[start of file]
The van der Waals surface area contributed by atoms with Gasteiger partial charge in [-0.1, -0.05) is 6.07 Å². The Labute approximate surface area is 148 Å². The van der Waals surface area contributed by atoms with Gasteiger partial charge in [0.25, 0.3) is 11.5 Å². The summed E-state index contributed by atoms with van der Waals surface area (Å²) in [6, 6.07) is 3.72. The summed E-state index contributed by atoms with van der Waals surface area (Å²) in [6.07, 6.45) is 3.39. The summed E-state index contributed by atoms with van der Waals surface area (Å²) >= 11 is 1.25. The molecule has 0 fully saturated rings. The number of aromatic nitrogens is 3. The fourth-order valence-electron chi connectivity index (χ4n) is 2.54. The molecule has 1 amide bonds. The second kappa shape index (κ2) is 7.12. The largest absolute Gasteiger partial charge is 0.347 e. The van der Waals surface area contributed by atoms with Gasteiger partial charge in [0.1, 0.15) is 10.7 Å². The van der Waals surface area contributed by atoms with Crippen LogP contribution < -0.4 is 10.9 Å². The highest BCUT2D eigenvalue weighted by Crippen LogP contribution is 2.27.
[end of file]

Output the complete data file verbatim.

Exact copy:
The van der Waals surface area contributed by atoms with Gasteiger partial charge in [-0.1, -0.05) is 6.07 Å². The Labute approximate surface area is 148 Å². The van der Waals surface area contributed by atoms with Gasteiger partial charge in [0.25, 0.3) is 11.5 Å². The summed E-state index contributed by atoms with van der Waals surface area (Å²) in [6, 6.07) is 3.72. The summed E-state index contributed by atoms with van der Waals surface area (Å²) in [6.07, 6.45) is 3.39. The summed E-state index contributed by atoms with van der Waals surface area (Å²) >= 11 is 1.25. The molecule has 0 fully saturated rings. The number of aromatic nitrogens is 3. The fourth-order valence-electron chi connectivity index (χ4n) is 2.54. The molecule has 1 amide bonds. The second kappa shape index (κ2) is 7.12. The largest absolute Gasteiger partial charge is 0.347 e. The van der Waals surface area contributed by atoms with Gasteiger partial charge in [0.1, 0.15) is 10.7 Å². The van der Waals surface area contributed by atoms with Crippen LogP contribution < -0.4 is 10.9 Å². The highest BCUT2D eigenvalue weighted by Crippen LogP contribution is 2.27.